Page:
This study revisits the main textual witnesses of the Decalogue, one of the most famous texts of the Hebrew Bible/Old Testament. The comparison between the Masoretic text of Exodus 20 and Deuteronomy 5 provides a considerable number of textual differences. Supplementary variants are attested by the other witnesses in Hebrew (Samaritan Pentateuch, manuscripts from Qumran, Nash papyrus), Greek (Septuagint), and Syriac (Peshitta).
While some scholars want to ignore phylacteries, it is interesting to note that the closest witness to the Masoretic text in Deut 5, is a phylactery from Qumran (XQ3). Besides the Egyptian witnesses (Septuagint (and Philo) in Greek, and the Nash papyrus in Hebrew) share some readings against all the other witnesses. This observation seems to support the theory of local textual evolution.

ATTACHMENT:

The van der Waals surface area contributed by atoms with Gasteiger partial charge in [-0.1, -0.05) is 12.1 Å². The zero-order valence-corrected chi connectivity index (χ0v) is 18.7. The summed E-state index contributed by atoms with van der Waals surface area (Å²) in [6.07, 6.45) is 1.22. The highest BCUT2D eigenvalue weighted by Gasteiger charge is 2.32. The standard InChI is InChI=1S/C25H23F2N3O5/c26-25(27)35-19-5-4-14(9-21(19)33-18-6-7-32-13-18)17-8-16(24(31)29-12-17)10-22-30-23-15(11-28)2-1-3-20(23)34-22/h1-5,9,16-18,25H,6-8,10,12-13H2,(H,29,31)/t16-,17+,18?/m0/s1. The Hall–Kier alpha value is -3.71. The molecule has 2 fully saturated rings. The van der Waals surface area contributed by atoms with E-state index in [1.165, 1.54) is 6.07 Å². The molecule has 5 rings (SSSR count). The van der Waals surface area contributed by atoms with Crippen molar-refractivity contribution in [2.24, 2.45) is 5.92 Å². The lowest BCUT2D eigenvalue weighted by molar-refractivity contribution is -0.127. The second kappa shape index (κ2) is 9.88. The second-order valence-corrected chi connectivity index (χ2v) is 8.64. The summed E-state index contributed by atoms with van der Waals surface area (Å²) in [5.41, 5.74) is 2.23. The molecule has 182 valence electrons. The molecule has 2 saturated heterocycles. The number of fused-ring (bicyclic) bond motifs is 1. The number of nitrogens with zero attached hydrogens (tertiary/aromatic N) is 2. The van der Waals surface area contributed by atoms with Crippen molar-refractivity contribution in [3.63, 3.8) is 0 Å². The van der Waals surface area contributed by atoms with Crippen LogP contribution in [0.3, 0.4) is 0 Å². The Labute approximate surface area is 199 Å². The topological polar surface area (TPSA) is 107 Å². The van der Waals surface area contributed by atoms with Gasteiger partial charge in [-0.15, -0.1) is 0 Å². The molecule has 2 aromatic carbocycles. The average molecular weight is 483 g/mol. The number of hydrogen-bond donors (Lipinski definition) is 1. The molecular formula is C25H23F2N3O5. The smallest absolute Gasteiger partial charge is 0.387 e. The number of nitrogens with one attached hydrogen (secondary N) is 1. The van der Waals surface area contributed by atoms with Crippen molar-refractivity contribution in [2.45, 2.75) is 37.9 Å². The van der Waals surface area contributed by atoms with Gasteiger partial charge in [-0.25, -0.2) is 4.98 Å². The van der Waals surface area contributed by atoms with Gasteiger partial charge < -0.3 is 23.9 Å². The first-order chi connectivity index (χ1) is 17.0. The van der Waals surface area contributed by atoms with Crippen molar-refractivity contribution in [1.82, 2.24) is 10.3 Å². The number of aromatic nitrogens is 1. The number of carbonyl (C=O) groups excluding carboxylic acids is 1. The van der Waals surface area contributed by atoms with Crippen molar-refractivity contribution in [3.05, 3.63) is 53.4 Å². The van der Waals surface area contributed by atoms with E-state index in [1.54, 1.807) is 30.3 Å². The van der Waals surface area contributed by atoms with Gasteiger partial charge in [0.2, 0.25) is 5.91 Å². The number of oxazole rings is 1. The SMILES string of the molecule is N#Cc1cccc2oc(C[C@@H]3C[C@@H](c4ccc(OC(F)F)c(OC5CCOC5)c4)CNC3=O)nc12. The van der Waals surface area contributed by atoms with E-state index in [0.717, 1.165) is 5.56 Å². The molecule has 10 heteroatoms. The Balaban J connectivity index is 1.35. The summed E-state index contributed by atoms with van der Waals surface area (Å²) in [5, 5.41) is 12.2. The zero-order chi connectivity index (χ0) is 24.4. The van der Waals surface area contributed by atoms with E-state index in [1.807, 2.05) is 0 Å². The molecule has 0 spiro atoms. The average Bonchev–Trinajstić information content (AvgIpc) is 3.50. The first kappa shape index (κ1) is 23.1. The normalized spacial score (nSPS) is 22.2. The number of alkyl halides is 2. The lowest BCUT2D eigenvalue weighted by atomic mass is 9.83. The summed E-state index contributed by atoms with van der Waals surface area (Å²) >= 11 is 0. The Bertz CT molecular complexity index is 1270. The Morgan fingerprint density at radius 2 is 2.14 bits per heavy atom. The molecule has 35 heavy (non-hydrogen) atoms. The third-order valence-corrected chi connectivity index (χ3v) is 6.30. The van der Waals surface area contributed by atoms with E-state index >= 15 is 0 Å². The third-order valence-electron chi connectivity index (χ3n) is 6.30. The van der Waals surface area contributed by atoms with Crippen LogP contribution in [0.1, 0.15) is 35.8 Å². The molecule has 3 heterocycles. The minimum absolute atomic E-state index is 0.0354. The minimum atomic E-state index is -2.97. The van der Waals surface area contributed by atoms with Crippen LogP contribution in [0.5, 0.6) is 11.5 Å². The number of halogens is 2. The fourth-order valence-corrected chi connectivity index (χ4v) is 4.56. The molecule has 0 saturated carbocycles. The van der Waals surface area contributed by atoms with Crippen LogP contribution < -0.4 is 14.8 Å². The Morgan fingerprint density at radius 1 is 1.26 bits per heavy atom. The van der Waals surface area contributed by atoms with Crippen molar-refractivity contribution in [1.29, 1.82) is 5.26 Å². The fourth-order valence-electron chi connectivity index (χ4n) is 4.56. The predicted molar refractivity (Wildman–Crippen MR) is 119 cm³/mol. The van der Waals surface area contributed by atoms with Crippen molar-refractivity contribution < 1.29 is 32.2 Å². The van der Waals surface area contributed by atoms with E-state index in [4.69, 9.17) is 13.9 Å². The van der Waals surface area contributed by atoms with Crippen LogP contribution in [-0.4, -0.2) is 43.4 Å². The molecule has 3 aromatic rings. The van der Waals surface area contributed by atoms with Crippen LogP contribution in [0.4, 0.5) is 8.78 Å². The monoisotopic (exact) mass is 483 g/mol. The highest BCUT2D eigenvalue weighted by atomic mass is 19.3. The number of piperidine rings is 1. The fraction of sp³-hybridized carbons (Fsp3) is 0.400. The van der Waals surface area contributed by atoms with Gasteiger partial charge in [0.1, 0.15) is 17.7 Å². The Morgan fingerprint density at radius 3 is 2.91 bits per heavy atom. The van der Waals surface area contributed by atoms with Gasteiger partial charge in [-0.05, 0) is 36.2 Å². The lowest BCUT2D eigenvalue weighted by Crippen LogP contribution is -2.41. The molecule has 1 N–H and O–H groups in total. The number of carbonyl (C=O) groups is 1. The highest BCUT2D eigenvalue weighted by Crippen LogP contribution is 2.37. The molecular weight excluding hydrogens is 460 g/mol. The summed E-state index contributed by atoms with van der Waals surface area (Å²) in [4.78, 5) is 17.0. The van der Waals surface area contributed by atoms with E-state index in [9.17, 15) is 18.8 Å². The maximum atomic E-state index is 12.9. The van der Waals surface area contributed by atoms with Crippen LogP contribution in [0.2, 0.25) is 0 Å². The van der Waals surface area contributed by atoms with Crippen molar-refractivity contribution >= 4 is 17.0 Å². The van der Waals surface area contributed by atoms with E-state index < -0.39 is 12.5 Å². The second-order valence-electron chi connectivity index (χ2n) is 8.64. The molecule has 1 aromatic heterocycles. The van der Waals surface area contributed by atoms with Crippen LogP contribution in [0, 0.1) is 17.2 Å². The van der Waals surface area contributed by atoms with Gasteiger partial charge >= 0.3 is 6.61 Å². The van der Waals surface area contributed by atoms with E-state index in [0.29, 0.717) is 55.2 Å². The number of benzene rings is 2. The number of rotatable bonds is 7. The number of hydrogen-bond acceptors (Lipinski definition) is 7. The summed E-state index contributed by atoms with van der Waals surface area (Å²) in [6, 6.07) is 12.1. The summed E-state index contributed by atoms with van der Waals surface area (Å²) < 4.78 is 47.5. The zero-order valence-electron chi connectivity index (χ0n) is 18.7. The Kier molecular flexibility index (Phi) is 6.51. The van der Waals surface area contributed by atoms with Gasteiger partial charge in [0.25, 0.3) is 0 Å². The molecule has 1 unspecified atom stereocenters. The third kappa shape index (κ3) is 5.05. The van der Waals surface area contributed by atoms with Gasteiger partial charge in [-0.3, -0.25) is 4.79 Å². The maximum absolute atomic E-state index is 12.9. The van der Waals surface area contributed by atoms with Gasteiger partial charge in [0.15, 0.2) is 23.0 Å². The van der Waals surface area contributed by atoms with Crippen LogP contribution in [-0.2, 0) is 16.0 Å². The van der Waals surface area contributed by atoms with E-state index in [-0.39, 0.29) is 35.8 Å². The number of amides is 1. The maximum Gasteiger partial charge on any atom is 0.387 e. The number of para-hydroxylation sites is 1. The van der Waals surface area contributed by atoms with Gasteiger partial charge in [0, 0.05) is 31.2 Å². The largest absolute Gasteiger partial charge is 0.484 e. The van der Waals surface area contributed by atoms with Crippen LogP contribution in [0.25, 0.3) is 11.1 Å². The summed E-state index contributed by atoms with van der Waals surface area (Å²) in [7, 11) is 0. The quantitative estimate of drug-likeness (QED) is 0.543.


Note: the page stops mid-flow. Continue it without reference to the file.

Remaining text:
All together, the textual witnesses show that the history of the transmission of the Decalogue provides some shady squares. It is not always possible for the scholar to explain the origin of and the reason for variants. No witness can claim to have the original text which has not been corrected during its history. As regards the Masoretic text, the possible textual corrections in Deut 5 seem to be later than those of Exod 20. On the textual and historical level, this study invites exegets not limit themselves to the Masoretc text only but also to take into consideration the other textual witnesses. This study of the text reaches the theological conclusion: not confining oneself to only one textual tradition can help forward a more dispassionate progress in the field of ecumenism.